Fortunately, I was able to find some more modern data on the subject from GetResponse, a popular email and marketing automation service. They have shared data for the first half of 2019 (https://www.getresponse.com/resources/reports/email-marketing-benchmarks) which reported that emails with recipient names in the subject line have open rates of about 0.5% more than emails with a non-personalized subject line. I also read another contemporary article that described the practice as being spammy (which is how I’ve felt for a few years).
Neither ringing endorsements for personalized subject lines. Speaking anecdotally, I think I am starting to see marketers I follow using this approach less often, so it may now be falling from favor.
On the strength of GetResponse’s data, it is conceivable that publishers and/or some other industries could actually be depressing open rates by blindly following the advice of using recipient names in subject lines.
Of course that’s pure conjecture. The simple truth is I really don’t know how personalized subject lines will affect yours or anyone else’s open rates.
All I can say is that if anyone tells you it will significantly increase your open rates, ask them for the evidence.
If that’s not forthcoming, the only way you’ll really know whether it’s right for your list is to A/B test.
Oh, before we move on, did I mention I find this whole first name thing a bit spammy. Thought so. So for the last few years, I usually don’t enter my real name in opt in forms. That’s why many of the marketing emails I receive are probably a bit odd compared to those you get.
Personally, I do think we need to question the moral compass of any marketer keen to work with Satan Prince of Darkness. And literally as I write this, I’ve just seen a notification for an email flash on screen that started with that oft favored traditional salutation, “Hi Twat Face”.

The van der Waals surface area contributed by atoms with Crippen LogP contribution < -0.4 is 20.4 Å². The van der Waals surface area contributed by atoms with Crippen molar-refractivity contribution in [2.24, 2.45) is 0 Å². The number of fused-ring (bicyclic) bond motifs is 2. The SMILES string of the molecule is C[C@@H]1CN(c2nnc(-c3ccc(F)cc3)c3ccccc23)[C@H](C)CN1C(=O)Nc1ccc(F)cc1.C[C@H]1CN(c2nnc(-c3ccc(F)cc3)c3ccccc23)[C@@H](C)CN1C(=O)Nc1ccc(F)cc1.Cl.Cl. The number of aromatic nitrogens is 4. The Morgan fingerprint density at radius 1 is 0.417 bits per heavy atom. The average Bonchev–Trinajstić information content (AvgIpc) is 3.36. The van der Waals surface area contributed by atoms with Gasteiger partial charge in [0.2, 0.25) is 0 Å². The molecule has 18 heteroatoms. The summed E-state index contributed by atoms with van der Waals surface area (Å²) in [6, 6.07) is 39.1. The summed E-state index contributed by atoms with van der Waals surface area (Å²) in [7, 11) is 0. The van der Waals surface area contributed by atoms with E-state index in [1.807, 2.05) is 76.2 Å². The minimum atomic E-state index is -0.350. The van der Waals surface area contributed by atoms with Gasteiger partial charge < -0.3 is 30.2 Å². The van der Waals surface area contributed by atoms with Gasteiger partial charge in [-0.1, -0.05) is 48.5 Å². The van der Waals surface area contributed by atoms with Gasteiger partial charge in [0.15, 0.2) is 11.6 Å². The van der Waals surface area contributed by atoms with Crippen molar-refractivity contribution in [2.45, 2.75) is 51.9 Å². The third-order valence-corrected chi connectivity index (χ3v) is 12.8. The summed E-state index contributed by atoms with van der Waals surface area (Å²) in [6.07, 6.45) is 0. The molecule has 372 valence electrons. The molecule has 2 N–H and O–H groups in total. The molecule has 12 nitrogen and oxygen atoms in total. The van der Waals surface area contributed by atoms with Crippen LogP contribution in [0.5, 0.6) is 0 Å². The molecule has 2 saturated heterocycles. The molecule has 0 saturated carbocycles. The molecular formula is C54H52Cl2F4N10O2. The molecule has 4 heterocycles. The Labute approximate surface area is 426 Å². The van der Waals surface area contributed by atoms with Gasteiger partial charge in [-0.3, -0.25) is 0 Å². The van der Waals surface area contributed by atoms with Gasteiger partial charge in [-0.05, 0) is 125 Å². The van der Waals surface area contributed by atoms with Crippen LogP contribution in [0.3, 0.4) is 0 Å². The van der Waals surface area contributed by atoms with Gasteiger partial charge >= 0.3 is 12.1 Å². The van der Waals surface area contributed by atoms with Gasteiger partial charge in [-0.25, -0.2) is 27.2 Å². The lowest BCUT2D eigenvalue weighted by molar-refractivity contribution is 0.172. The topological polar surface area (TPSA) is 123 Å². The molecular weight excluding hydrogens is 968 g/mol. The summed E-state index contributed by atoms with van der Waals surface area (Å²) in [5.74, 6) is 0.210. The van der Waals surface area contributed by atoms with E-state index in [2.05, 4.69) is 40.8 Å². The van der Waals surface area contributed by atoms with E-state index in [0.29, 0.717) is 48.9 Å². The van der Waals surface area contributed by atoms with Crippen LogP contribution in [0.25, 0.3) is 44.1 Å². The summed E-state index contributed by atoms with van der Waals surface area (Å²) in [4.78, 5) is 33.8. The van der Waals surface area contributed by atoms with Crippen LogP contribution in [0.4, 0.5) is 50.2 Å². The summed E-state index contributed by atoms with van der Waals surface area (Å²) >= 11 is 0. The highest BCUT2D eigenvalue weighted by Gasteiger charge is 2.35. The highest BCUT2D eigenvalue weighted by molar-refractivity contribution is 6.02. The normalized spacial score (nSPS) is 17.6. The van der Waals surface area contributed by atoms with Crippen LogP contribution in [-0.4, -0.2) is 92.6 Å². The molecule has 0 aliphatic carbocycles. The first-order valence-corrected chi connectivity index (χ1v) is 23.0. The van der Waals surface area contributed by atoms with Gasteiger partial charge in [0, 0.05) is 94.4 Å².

If you’re the type to regularly suffer from buyer’s remorse, you may want to use this approach too. Trust me, they really have to nail their sales pitch after kicking off by calling me Asshole or Turd Breath.
As you’ve obviously guessed, I also signed up to Dean Graziosi and Tony Robins’ list for Knowledge Broker Blueprint using a made up name. I think it’s a fair assumption they don’t make a habit of emailing rude photos to strangers.
I’m not going to pretend to be any kind of expert on personalization, but from a personal viewpoint, those types of customized images seem more relevant to me. They can add a little impact to an email that may draw someone in who’d have headed back to the inbox otherwise, particularly if they’ve not see the technique before.
You can try it yourself using NiftyImages – they’re currently still giving new accounts 10,000 free image views. If you’d be interested in a WordPress plugin that made such images for you, send me a message through the contact page. It’s some way down my to maybe do list at the moment.
True personalization however, should be about more than crow barring someone’s name into an email. It’s about changing the messages you send to people based on the interactions they’ve had with you.
Every time a contact submits a form to you, you should be tagging them. The same if they’ve read specific blog posts or have completed a training or challenge you’ve released. Most email automation systems make this a trivial exercise. If yours doesn’t, that may be a good reason to look at alternatives.
Someone who can teach you much more than me about email automation is André Chaperon. He’s got a free short training at https://tinylittlebusinesses.com/email-marketing-course/. That’s about some general email marketing approaches, but you’ll see when personalization is focused on, it’s in terms of ensuring content is relevant to the recipients.
If you can’t follow that training now, bookmark it and stick a reminder in your Google or Outlook calendar to go through it when you have got some time. It should be essential reading for you.